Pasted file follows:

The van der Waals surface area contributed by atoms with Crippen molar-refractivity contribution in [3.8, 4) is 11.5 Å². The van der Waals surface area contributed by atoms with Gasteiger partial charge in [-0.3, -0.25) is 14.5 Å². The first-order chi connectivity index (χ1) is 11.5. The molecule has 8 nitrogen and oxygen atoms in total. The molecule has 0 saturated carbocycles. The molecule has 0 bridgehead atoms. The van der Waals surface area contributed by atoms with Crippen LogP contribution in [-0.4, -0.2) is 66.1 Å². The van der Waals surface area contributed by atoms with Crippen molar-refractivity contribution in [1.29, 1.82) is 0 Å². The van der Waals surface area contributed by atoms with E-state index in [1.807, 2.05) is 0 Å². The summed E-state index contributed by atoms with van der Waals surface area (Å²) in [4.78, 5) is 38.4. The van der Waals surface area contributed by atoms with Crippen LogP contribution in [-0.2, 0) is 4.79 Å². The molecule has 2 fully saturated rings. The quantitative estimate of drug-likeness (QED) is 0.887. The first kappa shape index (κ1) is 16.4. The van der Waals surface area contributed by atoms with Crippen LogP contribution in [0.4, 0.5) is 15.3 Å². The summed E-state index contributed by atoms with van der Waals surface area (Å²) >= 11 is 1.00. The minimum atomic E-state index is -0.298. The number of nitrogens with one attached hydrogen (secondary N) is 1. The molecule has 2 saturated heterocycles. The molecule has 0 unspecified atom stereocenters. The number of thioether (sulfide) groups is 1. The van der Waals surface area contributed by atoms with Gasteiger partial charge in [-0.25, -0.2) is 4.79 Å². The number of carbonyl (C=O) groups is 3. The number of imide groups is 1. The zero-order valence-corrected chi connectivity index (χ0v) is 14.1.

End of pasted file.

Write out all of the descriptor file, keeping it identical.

The van der Waals surface area contributed by atoms with Crippen molar-refractivity contribution in [3.8, 4) is 11.5 Å². The van der Waals surface area contributed by atoms with Gasteiger partial charge in [-0.3, -0.25) is 14.5 Å². The first-order chi connectivity index (χ1) is 11.5. The molecule has 8 nitrogen and oxygen atoms in total. The molecule has 0 saturated carbocycles. The molecule has 0 bridgehead atoms. The van der Waals surface area contributed by atoms with Crippen LogP contribution in [-0.4, -0.2) is 66.1 Å². The van der Waals surface area contributed by atoms with Crippen molar-refractivity contribution in [1.29, 1.82) is 0 Å². The van der Waals surface area contributed by atoms with E-state index in [1.807, 2.05) is 0 Å². The summed E-state index contributed by atoms with van der Waals surface area (Å²) in [4.78, 5) is 38.4. The van der Waals surface area contributed by atoms with Crippen LogP contribution in [-0.2, 0) is 4.79 Å². The molecule has 2 fully saturated rings. The quantitative estimate of drug-likeness (QED) is 0.887. The first kappa shape index (κ1) is 16.4. The van der Waals surface area contributed by atoms with Crippen LogP contribution in [0.4, 0.5) is 15.3 Å². The summed E-state index contributed by atoms with van der Waals surface area (Å²) >= 11 is 1.00. The minimum atomic E-state index is -0.298. The number of nitrogens with one attached hydrogen (secondary N) is 1. The molecule has 2 saturated heterocycles. The molecule has 0 unspecified atom stereocenters. The number of thioether (sulfide) groups is 1. The van der Waals surface area contributed by atoms with Gasteiger partial charge in [-0.25, -0.2) is 4.79 Å². The number of carbonyl (C=O) groups is 3. The number of imide groups is 1. The zero-order valence-corrected chi connectivity index (χ0v) is 14.1.